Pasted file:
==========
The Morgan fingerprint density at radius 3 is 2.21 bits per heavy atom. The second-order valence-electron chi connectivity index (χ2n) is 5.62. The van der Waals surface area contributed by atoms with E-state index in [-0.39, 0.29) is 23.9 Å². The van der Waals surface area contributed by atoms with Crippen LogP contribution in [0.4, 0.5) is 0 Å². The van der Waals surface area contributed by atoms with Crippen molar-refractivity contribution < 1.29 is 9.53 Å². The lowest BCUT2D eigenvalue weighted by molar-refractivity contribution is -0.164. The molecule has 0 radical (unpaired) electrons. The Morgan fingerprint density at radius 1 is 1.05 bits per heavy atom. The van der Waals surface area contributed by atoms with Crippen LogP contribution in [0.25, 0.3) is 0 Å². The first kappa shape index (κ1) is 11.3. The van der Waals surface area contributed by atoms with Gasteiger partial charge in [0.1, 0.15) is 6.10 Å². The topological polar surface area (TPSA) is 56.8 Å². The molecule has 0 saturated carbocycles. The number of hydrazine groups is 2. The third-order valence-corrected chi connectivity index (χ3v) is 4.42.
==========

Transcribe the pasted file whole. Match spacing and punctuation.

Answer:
The Morgan fingerprint density at radius 3 is 2.21 bits per heavy atom. The second-order valence-electron chi connectivity index (χ2n) is 5.62. The van der Waals surface area contributed by atoms with E-state index in [-0.39, 0.29) is 23.9 Å². The van der Waals surface area contributed by atoms with Crippen LogP contribution in [0.4, 0.5) is 0 Å². The van der Waals surface area contributed by atoms with Crippen molar-refractivity contribution < 1.29 is 9.53 Å². The lowest BCUT2D eigenvalue weighted by molar-refractivity contribution is -0.164. The molecule has 0 radical (unpaired) electrons. The Morgan fingerprint density at radius 1 is 1.05 bits per heavy atom. The van der Waals surface area contributed by atoms with Crippen LogP contribution in [0.25, 0.3) is 0 Å². The first kappa shape index (κ1) is 11.3. The van der Waals surface area contributed by atoms with Gasteiger partial charge in [0.1, 0.15) is 6.10 Å². The topological polar surface area (TPSA) is 56.8 Å². The molecule has 0 saturated carbocycles. The number of hydrazine groups is 2. The third-order valence-corrected chi connectivity index (χ3v) is 4.42.